As regular CFZ-watchers will know, for some time Corinna has been doing a column for Animals & Men and a regular segment on On The Track... particularly about out-of-place birds and rare vagrants. There seem to be more and more bird stories from all over the world hitting the news these days so, to make room for them all - and to give them all equal and worthy coverage - she has set up this new blog to cover all things feathery and Fortean.

Thursday, 4 April 2019

Seven in 10 hen harriers in UK study likely illegally killed

Bird of prey 10 times more likely to die on English grouse moors than other habitats
Tue 19 Mar 2019 16.00 GMTLast modified on Wed 20 Mar 2019 13.07 GMT
Hen harriers are 10 times more likely to die or disappear from or near to English grouse moors than any other habitat, according to a long-term study which reveals the scale of the illegal persecution of the endangered raptor.
An analysis of hen harriers over a decade found 72% of 58 satellite-tagged birds were confirmed or considered “very likely” to have been illegally killed. Just 17% of juvenile hen harriers survived beyond their first year around grouse moors in northern England and southern Scotland, compared with 36% across the Scottish mainland, where persecution has also been recorded, and between 37% and 54% on Orkney, where there are no grouse moors.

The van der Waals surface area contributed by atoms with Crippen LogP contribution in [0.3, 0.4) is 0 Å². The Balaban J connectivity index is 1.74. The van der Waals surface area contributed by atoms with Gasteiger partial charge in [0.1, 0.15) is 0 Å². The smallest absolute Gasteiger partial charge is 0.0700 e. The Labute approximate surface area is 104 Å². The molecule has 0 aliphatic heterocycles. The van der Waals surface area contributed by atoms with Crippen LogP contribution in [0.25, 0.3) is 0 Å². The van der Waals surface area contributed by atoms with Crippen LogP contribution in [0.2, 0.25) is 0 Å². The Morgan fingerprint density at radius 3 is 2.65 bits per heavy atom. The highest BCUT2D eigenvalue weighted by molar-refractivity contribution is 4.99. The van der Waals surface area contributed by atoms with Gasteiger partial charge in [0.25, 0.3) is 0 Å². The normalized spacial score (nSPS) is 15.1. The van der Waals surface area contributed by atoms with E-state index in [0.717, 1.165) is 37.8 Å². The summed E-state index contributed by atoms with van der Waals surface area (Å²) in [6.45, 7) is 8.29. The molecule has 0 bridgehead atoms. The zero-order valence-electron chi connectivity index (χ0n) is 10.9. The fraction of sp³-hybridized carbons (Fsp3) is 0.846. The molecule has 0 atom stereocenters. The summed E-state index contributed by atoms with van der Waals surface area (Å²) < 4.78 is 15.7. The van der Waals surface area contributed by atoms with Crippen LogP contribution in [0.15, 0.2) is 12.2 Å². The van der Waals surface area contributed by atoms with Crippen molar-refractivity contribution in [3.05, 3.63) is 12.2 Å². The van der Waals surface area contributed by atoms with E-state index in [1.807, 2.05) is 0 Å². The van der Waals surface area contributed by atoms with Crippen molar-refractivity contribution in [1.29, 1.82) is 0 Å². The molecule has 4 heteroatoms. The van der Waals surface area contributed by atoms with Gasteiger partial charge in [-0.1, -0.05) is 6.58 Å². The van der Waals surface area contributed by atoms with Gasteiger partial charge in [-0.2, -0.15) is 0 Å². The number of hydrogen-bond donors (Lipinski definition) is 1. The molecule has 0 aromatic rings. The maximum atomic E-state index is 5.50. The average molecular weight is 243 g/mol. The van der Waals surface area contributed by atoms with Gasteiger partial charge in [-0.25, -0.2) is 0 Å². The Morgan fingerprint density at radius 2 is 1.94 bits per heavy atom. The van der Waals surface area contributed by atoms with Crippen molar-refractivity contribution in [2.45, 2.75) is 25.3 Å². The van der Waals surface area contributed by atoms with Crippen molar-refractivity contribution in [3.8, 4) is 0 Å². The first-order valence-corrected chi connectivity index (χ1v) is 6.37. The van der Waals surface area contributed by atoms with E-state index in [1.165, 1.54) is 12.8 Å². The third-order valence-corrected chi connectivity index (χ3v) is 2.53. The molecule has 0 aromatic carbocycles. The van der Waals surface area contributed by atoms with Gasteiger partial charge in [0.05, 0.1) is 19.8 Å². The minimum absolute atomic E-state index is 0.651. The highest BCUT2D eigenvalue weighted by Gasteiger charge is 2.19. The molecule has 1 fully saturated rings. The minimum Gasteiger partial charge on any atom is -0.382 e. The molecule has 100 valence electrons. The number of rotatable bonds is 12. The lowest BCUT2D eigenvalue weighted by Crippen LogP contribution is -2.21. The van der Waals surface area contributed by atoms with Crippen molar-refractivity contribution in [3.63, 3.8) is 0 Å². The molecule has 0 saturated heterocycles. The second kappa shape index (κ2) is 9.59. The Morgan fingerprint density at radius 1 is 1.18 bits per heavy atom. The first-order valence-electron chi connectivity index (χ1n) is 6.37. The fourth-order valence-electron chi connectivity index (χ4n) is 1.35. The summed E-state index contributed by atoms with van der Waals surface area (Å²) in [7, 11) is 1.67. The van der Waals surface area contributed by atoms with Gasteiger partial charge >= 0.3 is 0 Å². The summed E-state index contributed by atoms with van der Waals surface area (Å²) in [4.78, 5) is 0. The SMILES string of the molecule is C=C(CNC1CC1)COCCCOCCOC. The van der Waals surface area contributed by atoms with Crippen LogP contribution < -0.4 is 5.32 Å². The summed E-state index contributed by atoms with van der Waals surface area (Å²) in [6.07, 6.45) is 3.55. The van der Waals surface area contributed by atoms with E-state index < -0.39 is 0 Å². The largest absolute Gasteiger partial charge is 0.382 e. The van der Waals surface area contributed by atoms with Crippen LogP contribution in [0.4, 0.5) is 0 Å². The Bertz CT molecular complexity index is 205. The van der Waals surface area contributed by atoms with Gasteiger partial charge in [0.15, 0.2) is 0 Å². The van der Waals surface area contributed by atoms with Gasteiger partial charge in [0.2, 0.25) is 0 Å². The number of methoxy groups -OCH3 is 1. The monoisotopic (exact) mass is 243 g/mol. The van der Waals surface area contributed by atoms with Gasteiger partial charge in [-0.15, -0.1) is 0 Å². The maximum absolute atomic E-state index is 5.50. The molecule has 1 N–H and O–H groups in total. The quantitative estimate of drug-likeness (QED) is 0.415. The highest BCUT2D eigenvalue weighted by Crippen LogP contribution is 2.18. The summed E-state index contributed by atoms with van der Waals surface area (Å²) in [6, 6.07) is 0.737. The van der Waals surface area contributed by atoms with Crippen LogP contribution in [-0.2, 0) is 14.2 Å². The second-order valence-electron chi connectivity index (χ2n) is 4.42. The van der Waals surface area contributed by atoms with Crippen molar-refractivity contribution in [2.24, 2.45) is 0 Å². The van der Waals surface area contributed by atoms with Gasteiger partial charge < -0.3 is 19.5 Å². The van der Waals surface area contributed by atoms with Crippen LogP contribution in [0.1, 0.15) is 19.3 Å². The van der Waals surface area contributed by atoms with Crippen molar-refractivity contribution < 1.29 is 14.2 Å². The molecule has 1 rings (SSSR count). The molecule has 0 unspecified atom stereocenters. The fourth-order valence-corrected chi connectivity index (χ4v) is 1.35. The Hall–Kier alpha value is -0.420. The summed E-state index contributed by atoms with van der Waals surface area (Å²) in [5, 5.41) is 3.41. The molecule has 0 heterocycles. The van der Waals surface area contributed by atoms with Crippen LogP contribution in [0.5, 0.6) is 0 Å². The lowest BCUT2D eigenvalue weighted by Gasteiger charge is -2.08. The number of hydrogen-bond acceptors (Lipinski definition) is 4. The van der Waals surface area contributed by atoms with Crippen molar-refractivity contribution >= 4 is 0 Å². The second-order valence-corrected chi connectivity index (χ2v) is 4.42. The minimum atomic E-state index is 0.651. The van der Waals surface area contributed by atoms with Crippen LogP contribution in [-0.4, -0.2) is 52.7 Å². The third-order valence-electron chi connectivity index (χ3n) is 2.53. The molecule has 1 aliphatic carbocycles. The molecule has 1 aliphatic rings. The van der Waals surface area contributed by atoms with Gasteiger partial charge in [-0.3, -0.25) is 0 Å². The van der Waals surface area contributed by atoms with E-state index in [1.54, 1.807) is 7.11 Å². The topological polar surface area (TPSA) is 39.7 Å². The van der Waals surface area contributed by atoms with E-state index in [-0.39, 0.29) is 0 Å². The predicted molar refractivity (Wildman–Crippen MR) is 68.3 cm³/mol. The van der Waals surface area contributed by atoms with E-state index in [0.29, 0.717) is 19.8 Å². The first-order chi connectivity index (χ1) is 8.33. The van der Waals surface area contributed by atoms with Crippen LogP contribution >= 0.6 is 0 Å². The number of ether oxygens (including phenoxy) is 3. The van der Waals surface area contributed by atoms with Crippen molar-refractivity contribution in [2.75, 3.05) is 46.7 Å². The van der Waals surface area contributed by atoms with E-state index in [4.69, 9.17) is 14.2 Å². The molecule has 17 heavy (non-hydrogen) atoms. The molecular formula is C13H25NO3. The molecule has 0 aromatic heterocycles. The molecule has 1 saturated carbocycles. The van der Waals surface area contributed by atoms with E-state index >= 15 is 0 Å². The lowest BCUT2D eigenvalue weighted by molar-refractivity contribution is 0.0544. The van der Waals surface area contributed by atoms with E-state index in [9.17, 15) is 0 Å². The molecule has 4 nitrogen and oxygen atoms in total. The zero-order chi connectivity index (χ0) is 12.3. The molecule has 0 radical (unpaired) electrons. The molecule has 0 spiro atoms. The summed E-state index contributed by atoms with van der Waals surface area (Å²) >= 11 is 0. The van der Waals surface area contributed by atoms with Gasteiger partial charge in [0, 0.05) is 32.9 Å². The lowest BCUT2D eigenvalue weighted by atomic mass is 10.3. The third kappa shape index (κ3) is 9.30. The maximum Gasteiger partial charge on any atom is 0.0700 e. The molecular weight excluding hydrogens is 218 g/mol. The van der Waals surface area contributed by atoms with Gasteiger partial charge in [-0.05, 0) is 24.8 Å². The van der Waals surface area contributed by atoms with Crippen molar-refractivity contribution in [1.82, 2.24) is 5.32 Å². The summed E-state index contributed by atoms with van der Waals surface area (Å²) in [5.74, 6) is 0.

The hen harrier is almost extinct as a breeding bird in England, despite scientific studies indicating there is suitable habitat to support more than 300 pairs on English moorland. Conservationists fear the protected bird is being illegally killed by some gamekeepers because it eats red grouse. However, because the birds are killed in remote places, often on private estates, there is seldom evidence of wrongdoing and prosecutions are rare.
The study of 58 birds, fitted with satellite tags by Natural England researcher Stephen Murphy, and published in Nature Communications, found just seven were still flying at the end of the 10-year study period in 2017. Of the dead birds which were recovered, postmortems showed that five had died of natural causes and four had died because they were illegally killed, while the tags of another four birds had failed. The vast majority, 38, simply disappeared, their tags abruptly ceasing to transmit data with no indication of malfunction.

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